Intuitive Machines makes first U.S. moon landing in 51 years

For the first time since the last of the Apollo missions in 1972, an American spacecraft reached the surface of the moon Thursday, a significant step toward NASA’s plan to eventually return astronauts to Earth’s closest celestial neighbor.

After a tense several minutes in which ground controllers were unsure about the health of the spacecraft, designed and operated by Houston-based Intuitive Machines, company officials declared it had landed successfully and was communicating with Earth. About two hours after the landing, the company confirmed that “after troubleshooting communications” the spacecraft was indeed standing upright, a momentous feat for the growing commercial space industry.

“What we can confirm without a doubt, is our equipment is on the surface of the moon,” Tim Crain, Intuitive Machines’ chief technology officer, said shortly after the landing. “And we are transmitting. So congratulations.”

But initially, success was not assured. As the crews waited to hear from the spacecraft in the first few tense moments after the landing, Crain told his team that “we’re not dead yet” while wondering aloud if the spacecraft had landed at an “off angle.”

Steve Altemus, the company’s CEO told his team: “I know this was a nail-biter, but we are on the surface and we are transmitting. Welcome to the moon.”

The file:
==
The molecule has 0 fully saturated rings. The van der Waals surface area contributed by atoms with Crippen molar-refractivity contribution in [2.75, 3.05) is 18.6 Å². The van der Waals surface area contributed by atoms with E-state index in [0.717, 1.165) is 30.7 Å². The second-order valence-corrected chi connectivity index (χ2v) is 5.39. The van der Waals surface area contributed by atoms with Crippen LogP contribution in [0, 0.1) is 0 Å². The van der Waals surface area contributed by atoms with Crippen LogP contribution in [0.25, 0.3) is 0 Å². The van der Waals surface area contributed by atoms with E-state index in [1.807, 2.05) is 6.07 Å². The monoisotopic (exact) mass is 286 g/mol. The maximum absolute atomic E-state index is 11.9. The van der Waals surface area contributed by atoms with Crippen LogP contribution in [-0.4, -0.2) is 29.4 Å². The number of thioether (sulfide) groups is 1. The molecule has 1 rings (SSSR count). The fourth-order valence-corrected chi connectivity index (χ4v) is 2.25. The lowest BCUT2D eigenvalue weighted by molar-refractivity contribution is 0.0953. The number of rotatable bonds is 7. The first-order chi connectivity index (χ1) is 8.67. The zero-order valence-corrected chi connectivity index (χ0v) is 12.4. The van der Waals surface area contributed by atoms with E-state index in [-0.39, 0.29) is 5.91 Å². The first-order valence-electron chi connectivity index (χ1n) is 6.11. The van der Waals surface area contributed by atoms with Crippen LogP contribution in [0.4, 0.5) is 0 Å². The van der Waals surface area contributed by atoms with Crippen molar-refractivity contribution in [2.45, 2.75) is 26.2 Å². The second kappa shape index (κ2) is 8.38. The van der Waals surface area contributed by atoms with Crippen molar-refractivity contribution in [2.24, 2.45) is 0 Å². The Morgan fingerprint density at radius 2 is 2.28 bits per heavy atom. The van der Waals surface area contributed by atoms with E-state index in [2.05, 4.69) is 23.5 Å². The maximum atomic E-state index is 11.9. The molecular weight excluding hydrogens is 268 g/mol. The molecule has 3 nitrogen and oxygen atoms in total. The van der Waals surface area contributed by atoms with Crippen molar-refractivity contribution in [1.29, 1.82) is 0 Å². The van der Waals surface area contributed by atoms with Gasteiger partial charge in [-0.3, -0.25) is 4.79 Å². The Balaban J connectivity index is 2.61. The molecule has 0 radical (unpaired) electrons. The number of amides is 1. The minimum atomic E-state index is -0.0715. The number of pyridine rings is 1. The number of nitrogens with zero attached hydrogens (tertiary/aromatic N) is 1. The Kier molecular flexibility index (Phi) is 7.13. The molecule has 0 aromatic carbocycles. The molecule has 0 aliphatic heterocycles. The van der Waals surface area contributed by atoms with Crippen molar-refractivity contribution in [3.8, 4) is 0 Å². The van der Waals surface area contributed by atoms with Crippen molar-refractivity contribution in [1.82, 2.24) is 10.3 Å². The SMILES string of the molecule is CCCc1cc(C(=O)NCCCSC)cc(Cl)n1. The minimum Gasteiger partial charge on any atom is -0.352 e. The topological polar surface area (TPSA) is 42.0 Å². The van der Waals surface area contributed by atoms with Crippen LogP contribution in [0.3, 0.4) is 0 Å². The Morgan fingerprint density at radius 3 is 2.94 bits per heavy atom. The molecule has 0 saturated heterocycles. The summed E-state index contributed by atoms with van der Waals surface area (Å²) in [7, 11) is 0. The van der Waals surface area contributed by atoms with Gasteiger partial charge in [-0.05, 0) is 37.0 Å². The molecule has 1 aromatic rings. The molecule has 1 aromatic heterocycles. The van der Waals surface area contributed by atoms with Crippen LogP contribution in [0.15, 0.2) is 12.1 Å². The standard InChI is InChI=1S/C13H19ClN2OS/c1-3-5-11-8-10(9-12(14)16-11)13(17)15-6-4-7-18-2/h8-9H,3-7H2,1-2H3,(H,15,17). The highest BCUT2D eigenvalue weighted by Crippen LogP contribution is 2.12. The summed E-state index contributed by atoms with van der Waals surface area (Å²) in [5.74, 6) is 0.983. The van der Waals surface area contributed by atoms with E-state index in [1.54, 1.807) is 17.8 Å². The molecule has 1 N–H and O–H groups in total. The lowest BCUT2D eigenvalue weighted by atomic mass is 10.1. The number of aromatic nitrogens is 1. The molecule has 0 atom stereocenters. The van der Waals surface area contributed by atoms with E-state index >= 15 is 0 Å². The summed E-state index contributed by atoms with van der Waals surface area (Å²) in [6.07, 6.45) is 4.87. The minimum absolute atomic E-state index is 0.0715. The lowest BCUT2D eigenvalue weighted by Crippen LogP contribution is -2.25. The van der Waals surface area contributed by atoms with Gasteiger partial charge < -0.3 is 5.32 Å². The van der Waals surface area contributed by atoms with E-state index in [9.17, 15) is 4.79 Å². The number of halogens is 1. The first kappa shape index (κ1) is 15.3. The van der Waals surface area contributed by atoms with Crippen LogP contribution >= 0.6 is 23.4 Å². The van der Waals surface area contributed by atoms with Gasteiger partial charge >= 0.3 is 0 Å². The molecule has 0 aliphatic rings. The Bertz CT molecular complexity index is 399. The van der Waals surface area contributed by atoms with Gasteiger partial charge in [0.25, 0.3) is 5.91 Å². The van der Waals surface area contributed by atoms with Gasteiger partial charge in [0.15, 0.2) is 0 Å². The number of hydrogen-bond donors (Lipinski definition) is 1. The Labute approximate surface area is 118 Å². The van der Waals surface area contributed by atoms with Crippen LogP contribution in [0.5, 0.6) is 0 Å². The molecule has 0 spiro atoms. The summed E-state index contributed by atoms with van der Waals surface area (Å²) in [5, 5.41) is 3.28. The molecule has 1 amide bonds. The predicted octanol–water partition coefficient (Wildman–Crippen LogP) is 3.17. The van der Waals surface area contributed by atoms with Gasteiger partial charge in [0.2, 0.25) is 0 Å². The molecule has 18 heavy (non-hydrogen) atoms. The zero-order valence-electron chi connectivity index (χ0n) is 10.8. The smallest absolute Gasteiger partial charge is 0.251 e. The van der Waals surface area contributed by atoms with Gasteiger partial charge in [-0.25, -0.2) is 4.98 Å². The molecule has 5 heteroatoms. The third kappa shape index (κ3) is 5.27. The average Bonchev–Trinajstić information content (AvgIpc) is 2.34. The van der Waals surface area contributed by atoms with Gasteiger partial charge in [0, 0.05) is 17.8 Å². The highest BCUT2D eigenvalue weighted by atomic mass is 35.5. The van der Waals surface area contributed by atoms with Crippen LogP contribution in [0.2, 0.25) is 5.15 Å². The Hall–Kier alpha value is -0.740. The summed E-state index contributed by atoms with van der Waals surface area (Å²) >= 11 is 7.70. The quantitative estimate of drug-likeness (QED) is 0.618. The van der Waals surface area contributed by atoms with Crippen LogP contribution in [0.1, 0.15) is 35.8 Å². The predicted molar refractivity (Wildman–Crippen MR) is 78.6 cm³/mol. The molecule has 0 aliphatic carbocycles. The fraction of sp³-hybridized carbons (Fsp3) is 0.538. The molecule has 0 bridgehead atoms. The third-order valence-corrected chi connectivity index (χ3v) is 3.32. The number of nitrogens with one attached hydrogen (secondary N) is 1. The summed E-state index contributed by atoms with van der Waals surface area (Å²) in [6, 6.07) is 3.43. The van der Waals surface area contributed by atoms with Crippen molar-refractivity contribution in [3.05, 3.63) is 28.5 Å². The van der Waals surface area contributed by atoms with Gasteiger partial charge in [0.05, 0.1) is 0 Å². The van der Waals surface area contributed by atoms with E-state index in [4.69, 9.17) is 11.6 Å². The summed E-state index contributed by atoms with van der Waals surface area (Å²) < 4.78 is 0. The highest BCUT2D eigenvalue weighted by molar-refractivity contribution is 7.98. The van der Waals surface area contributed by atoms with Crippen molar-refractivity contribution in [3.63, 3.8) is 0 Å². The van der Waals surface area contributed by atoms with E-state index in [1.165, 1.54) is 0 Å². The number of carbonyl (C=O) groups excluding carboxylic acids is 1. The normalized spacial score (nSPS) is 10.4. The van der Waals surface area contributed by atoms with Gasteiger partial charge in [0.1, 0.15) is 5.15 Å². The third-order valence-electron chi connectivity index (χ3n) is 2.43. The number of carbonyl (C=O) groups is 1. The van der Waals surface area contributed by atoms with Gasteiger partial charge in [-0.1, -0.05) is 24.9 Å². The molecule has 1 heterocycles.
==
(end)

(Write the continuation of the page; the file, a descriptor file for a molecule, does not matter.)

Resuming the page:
The spacecraft touched down at 6:23 p.m. Eastern, near the moon’s south pole, after a week-long journey that appeared to go very well from the moment it launched atop a SpaceX Falcon 9 rocket from the Kennedy Space Center.

But as it prepared to descend to the surface ground controllers realized that lasers intended to determine its altitude and horizontal velocity, key data points for it autonomously to land softly on the surface of the moon, weren’t working. They ordered the craft to take an additional orbit around the moon before the landing attempt while uploading a software patch that would allow the spacecraft to begin using a NASA Doppler Lidar system that was to have been a technology demonstration during the flight.